Checking my email over coffee last month, I discovered a contact through my website.
This generally will happen if someone runs into one of my articles, follows the link to my dot com, and proceeds to write to me by clicking the link on the page.
In other words, it is always a stranger.
In the past, these emails have led to new and exciting friendships, social media relationships, and even sometimes informal opportunities to coach other writers. I have viewed each of these as my chance at putting something positive into a world we can all agree needs all of the positivity it can get.
When the email I receive is rooted in the subject of addiction and recovery, it takes on a whole different importance. Much of the time, it is a parent asking for advice in an attempt to desperately save their child’s life—but one contact I received last month was from someone who was struggling with recovery in this new COVID-19 world.
His story was one of the saddest I had ever heard. With five years clean, he reacted to the endless barrage of Coronavirus media by purchasing enough of his old drug of choice to complete a suicide, just in case he contracted the disease and wanted to forego having to suffer through its horrific course. He was in his 50s and had smoked for 30 years. He just could not see how he’d be able to survive.
The way the story ended was about how you might expect. His emergency suicide stash stayed intact for less than a week, and he no longer possessed the five years clean he worked so hard to earn.
I consoled him as best as I could. I gave him my number and told him to call anytime—but the old advice of, “Get your ass to a 12-step meeting before another day goes by,” was no longer an option. Meetings, of course, have all been suspended, and “Zoom” is where all the recovery is taking place currently.
Zoom meetings are a bit more challenging than you might expect. There’s a wonderful international one that goes on seven days a week and 24 hours a day, but it just does not give the person struggling with substance use issues the sort of solace that human body connection has always offered. There is a reason why there is so much hugging that goes on inside of a Narcotics Anonymous meeting.
I credit that warm connection with others as the secret ingredient that saved my life nearly 10 years ago. And as much as I try to wrap my head around what it might have felt like if I were trying to accomplish the same thing today, it’s nearly impossible to imagine.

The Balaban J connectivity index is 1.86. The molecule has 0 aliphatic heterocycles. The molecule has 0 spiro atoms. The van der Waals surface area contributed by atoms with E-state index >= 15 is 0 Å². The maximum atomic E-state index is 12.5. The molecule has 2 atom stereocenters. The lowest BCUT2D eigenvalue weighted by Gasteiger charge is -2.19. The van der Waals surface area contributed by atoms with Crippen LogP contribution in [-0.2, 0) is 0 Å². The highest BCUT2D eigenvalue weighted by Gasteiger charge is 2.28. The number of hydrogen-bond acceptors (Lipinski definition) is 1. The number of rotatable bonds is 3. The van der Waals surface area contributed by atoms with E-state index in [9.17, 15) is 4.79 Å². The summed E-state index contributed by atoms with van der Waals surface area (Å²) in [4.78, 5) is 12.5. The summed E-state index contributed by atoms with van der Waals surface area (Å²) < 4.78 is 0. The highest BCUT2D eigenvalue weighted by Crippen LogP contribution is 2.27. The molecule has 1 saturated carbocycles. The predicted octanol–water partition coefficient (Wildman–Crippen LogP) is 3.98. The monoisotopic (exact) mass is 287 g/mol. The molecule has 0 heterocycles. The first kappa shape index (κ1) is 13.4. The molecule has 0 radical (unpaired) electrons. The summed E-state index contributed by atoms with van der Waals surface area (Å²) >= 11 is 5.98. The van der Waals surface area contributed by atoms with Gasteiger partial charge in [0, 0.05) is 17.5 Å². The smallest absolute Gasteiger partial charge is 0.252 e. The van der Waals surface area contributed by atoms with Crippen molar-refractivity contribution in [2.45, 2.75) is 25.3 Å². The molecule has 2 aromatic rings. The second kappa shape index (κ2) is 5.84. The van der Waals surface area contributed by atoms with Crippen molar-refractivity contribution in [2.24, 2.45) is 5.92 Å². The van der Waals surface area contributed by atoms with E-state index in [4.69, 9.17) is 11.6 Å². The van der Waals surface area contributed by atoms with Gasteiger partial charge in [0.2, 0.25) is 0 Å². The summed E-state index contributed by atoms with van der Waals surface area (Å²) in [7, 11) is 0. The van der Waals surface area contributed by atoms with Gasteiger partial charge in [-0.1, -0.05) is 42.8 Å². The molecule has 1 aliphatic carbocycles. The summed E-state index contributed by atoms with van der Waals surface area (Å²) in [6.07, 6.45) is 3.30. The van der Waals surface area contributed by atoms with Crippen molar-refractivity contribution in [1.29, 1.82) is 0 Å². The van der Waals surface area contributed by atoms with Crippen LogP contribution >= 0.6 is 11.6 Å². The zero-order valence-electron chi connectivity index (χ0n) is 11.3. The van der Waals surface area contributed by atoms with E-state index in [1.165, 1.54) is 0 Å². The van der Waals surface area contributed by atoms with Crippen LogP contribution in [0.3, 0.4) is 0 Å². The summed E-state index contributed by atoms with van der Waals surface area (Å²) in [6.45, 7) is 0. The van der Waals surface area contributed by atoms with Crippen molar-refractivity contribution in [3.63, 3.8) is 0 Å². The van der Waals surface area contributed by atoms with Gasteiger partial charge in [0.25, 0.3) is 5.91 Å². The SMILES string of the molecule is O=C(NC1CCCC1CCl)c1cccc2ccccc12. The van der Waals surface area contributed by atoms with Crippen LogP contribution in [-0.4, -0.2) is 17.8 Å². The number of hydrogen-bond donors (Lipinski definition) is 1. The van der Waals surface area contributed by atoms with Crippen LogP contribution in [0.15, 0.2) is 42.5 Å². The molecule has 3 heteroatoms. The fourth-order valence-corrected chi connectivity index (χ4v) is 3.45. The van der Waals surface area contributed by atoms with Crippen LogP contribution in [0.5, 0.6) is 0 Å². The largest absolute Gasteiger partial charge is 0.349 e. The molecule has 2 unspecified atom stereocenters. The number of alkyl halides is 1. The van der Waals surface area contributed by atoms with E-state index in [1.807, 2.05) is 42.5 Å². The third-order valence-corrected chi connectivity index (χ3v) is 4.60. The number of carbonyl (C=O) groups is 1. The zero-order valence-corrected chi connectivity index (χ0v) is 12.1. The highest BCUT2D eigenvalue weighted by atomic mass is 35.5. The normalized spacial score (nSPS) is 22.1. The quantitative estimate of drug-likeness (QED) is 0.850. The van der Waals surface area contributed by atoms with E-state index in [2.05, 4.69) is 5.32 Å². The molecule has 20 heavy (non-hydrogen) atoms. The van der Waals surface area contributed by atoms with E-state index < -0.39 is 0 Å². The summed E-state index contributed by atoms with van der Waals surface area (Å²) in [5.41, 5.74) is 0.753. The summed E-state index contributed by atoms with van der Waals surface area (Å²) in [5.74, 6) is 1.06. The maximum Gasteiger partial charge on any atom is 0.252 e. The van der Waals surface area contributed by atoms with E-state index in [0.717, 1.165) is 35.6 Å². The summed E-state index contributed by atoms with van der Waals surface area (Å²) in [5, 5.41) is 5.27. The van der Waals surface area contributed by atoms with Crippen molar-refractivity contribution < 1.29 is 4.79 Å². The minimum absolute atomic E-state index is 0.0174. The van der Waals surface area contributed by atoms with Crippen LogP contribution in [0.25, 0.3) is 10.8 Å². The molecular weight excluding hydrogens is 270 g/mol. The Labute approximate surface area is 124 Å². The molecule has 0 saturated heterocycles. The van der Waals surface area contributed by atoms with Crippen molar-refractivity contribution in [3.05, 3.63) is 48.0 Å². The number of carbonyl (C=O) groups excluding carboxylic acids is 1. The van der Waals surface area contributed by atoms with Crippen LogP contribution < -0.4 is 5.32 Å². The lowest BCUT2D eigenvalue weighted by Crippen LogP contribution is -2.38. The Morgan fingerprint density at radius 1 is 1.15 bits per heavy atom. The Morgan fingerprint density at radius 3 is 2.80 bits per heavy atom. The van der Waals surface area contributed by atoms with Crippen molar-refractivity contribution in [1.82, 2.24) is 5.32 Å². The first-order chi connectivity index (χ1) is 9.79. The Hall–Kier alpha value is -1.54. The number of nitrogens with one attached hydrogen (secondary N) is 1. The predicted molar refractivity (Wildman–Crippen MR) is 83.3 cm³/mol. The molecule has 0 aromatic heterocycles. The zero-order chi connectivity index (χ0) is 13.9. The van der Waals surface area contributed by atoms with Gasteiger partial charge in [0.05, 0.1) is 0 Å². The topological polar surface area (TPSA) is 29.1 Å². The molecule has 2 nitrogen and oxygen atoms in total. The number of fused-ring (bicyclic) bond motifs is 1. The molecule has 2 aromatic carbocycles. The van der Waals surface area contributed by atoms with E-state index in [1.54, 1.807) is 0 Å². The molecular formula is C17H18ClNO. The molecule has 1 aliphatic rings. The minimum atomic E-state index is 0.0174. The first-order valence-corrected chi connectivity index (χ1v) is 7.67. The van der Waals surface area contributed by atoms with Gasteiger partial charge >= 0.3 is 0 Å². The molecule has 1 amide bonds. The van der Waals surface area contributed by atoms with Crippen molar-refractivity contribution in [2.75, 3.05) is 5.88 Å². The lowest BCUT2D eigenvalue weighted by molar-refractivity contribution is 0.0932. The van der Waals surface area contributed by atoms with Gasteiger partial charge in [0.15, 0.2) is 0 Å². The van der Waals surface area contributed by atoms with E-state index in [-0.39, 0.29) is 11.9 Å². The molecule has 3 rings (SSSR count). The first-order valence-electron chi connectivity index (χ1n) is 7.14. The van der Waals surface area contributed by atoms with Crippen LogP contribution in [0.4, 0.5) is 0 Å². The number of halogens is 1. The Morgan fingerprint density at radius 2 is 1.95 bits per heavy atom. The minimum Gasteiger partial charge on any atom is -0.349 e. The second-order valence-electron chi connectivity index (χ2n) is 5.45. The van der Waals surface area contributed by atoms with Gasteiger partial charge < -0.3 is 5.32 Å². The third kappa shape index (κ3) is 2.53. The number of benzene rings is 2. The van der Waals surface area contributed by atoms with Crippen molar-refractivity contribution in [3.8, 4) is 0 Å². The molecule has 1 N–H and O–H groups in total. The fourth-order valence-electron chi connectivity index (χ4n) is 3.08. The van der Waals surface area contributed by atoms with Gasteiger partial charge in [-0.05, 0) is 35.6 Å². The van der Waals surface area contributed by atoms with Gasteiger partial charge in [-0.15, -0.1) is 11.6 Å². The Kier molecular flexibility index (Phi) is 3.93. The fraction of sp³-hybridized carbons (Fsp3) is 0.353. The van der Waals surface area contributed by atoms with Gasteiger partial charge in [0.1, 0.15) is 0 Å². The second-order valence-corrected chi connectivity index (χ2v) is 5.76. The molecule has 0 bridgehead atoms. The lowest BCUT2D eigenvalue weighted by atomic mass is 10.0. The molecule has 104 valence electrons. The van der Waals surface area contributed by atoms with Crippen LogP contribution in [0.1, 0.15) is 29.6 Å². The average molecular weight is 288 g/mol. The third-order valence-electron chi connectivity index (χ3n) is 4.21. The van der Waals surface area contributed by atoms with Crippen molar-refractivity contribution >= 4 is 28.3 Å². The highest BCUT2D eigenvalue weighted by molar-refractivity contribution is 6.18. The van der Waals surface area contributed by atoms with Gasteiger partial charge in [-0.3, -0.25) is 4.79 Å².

Getting out of my house, hopping on a bus, and getting to that church basement was as much a part of the process as the 90 minutes in the meeting. I was participating in the process of saving my own life by engaging in a series of actions. Each action I performed—standing at the bus stop, asking another addict for a ride home—just reinforced my commitment.
All of these different X factors are discontinued until further notice, so one would need to try to go through the process of counting clean days, one of the more integral parts of early recovery, without the people in the room clapping, the hugs, and the key tags that represent the milestones of 30, 60, 90 days without using. There is no bad coffee to drink, no cheap cookies to eat, no warm conversation outside in the church parking lot.
Of course, I have heard stories of guys getting clean in prison with a much more challenging set of variables—so it’s clearly possible to accomplish—but we should try to remember that sobriety for the addict is a monumental task and every roadblock along the way makes it that much more difficult.
Just because our running tallies of the dead are currently focusing on those afflicted with COVID-19 does not mean that opioid overdoses have stopped. As a matter of fact, they’ve gotten a bit worse.
Before COVID, people who overdosed were left for dead for fear of the legal consequences that accompanied calling 911 or driving the person to the hospital. You need only imagine that those instances have been exacerbated when the hospitals are seen as certain death traps. It’s too early and chaotic in the world to know what the statistics are, but I can promise that things have not improved.
My new friend called again last night to tell me that, at two weeks sober, he is once again beginning to feel better. He feels a bit ashamed of losing the years he accrued before his relapse, but we always try to discuss the larger meaning behind why things happen. It’s the best we can do.
It’s not quite as warm as a hug or a cup of coffee at a diner after the meeting, but—right now—it’s the best that we can do.